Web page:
MIYAGAWA Haruna

Educational background

Arizona State University, Ph.D. in Sociology

Key words for education

Sociology, Migration/Immigration, Gender, Research Methods

Sample courses

Global Sociology: Understanding Diversity, Introduction to Social Inquiry, Contemporary Migration in Global Perspective, History of Social Thought, Globalization and Development, Gender in Global Context, Ethnographic Fieldwork

Features of my courses

Sociology offers a lens to connect ourselves across time and space. What may seem at first to be a standalone phenomenon is always embedded in social context and influenced by various social forces from the past and the present. In all of my courses, stories are taken seriously. We read ethnographies, novels, and news reports, and share stories from our own fieldwork as well as everyday experiences. These stories are windows through which we connect ourselves to a wider world, and nurture our analytical ability while allowing us to be humble and daring at the same time.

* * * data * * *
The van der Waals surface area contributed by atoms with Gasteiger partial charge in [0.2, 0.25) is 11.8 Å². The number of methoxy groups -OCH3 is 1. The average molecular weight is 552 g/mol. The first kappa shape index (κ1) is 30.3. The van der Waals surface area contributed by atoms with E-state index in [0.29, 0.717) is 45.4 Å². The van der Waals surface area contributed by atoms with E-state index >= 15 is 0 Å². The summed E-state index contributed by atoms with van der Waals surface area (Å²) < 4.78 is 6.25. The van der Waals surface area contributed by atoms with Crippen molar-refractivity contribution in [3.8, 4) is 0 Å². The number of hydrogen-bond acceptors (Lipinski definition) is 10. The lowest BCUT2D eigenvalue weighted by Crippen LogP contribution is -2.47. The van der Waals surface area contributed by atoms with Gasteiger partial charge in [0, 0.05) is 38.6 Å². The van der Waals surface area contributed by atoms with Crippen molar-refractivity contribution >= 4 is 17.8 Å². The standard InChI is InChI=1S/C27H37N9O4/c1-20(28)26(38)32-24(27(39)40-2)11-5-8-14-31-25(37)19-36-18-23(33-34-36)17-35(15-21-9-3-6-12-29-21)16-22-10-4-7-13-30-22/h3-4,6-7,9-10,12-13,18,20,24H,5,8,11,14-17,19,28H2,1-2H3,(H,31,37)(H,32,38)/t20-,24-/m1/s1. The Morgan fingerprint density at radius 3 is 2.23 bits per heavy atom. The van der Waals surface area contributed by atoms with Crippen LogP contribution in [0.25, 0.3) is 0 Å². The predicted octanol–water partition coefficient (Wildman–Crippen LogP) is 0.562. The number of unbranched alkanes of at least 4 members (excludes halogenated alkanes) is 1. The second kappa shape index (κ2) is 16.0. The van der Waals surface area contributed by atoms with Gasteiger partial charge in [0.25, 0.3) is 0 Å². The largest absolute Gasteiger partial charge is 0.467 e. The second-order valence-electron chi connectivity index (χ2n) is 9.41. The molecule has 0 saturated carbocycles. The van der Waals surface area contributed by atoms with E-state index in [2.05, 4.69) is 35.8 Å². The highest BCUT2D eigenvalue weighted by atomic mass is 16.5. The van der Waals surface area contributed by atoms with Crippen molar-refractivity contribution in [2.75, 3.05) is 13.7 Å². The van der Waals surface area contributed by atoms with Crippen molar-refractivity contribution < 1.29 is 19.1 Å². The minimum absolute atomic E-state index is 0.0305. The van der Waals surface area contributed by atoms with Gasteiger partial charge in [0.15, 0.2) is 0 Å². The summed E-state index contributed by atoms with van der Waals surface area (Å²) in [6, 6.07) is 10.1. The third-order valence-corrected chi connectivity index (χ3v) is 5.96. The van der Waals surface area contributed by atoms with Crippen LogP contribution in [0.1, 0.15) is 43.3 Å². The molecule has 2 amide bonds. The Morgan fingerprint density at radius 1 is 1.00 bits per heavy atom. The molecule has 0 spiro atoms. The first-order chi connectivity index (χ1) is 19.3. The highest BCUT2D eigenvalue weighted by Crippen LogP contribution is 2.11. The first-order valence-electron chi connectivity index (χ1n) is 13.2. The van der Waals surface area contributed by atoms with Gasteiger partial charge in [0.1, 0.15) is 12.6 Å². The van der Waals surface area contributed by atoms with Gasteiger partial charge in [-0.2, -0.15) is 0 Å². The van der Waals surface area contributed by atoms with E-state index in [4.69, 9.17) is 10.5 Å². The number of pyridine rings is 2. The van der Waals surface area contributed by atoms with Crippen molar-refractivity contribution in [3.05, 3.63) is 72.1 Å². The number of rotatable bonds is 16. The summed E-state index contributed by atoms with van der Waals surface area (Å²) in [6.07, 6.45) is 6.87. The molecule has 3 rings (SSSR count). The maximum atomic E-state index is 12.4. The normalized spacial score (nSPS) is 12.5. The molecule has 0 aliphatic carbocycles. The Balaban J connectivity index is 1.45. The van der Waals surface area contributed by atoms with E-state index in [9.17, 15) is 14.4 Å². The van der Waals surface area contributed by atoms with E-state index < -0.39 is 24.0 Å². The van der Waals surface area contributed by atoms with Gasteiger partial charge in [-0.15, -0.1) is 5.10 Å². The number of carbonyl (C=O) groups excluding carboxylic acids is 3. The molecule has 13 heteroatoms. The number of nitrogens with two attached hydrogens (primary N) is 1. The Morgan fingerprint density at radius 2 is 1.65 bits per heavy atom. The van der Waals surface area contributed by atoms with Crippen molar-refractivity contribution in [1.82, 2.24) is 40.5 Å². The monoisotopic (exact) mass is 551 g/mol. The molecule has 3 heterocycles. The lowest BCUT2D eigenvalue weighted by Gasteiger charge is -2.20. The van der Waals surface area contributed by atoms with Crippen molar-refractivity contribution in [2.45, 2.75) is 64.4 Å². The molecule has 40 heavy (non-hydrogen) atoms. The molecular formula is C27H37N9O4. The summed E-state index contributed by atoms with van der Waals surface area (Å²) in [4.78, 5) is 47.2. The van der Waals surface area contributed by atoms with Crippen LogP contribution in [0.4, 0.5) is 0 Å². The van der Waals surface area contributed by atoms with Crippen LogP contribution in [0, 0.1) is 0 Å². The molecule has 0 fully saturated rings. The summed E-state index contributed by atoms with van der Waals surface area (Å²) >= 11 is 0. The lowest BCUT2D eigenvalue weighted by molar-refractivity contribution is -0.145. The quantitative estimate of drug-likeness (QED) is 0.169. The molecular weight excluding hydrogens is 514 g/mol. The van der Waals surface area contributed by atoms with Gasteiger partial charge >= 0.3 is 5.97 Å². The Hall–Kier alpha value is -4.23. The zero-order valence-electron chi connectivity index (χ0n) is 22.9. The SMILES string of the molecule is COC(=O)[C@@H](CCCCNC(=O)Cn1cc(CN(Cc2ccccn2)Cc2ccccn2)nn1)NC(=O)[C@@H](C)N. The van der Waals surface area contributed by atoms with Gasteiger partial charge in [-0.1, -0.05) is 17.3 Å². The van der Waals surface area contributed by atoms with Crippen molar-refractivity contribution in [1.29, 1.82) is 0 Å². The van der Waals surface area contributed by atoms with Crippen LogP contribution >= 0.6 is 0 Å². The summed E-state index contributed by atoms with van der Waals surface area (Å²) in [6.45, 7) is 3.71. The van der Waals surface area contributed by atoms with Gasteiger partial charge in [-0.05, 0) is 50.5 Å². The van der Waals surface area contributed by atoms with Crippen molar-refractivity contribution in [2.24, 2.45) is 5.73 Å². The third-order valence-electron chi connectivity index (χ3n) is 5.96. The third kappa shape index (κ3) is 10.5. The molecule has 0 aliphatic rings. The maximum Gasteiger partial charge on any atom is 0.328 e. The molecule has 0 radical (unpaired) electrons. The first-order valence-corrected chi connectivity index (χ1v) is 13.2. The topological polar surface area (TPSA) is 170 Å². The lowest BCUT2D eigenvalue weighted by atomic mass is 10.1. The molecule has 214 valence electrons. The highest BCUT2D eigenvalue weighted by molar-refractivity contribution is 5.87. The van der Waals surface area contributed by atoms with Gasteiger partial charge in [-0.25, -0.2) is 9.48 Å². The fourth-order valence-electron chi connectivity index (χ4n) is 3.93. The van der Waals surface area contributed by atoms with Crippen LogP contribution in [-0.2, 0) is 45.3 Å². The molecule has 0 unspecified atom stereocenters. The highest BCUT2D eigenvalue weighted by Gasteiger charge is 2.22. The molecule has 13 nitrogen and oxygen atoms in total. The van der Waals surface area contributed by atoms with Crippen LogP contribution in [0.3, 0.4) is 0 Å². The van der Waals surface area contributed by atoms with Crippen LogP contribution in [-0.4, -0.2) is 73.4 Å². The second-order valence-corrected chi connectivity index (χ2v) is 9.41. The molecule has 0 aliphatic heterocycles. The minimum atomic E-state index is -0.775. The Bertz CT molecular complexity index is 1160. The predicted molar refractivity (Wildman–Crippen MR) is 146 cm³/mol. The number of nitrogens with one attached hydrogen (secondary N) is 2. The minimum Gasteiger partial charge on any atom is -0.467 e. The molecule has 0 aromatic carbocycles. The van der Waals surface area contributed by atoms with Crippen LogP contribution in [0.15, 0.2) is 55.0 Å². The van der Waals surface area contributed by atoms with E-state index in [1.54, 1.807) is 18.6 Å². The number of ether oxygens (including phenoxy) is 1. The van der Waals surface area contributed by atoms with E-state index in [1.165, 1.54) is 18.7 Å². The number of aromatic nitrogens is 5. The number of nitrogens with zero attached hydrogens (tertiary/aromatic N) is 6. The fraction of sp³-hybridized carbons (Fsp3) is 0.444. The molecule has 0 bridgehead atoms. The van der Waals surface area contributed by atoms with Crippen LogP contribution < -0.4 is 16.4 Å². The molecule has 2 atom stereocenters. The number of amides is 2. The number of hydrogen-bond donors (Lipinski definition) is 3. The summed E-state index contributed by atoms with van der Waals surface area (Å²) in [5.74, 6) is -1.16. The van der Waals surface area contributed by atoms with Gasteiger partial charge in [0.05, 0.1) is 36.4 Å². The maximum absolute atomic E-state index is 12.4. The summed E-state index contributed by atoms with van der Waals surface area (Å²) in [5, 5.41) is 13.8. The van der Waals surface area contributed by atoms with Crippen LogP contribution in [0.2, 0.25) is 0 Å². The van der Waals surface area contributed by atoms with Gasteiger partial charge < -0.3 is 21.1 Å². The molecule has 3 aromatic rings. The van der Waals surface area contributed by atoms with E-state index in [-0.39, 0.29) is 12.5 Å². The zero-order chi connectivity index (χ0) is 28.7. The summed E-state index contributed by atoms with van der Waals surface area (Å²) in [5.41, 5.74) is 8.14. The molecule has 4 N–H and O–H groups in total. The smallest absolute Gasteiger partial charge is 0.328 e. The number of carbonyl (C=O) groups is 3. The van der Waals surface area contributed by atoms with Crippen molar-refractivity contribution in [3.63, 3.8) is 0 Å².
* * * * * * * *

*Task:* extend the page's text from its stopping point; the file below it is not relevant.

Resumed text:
Key words for research

Migration/Immigration, Family, Social Network, Higher education

Key publications and conference presentations

  • Fukui, Haruna M., and Cecilia Menjivar. 2015. “Bound by Inequality: The Social Capital of Older Asians and Latinos in Phoenix, Arizona.” Ethnography 16 (4): 416-37.
  • Glick, Jennifer E., Haruna M. Fukui, and Michael J. White. (2012). “Fueled by Expectations: Post-Secondary School Participation and Completion among Immigrants in the United States” in Handbook of US Immigration and Education edited by Elena L. Grigorenko. New York: Springer Publishing Company.
  • Miyagawa, Haruna. September 2018. “Revisiting ‘Diversity’ in Higher Education: A Case Study.” World Social Science Forum 2018. Fukuoka, Japan.
  • Fukui, Haruna M. May, 2017. “Reconstructing Trans-Local Communities through Intergenerational Ties.” CASCA/IUAES2017 Conference, Ottawa, Canada.

What I like about Discovery

By far, our students! GDP students are not only ambitious and hardworking, but they are also generous and creatively gifted. They come from various parts of the world, each carrying his/her unique experiences and interests, and continue to invigorate our community. Their inquiries could come from any and all directions, some expected, others totally unanticipated. Hence they always keep me on my toes! I must say this is certainly one of the many perks of being a faculty at GDP.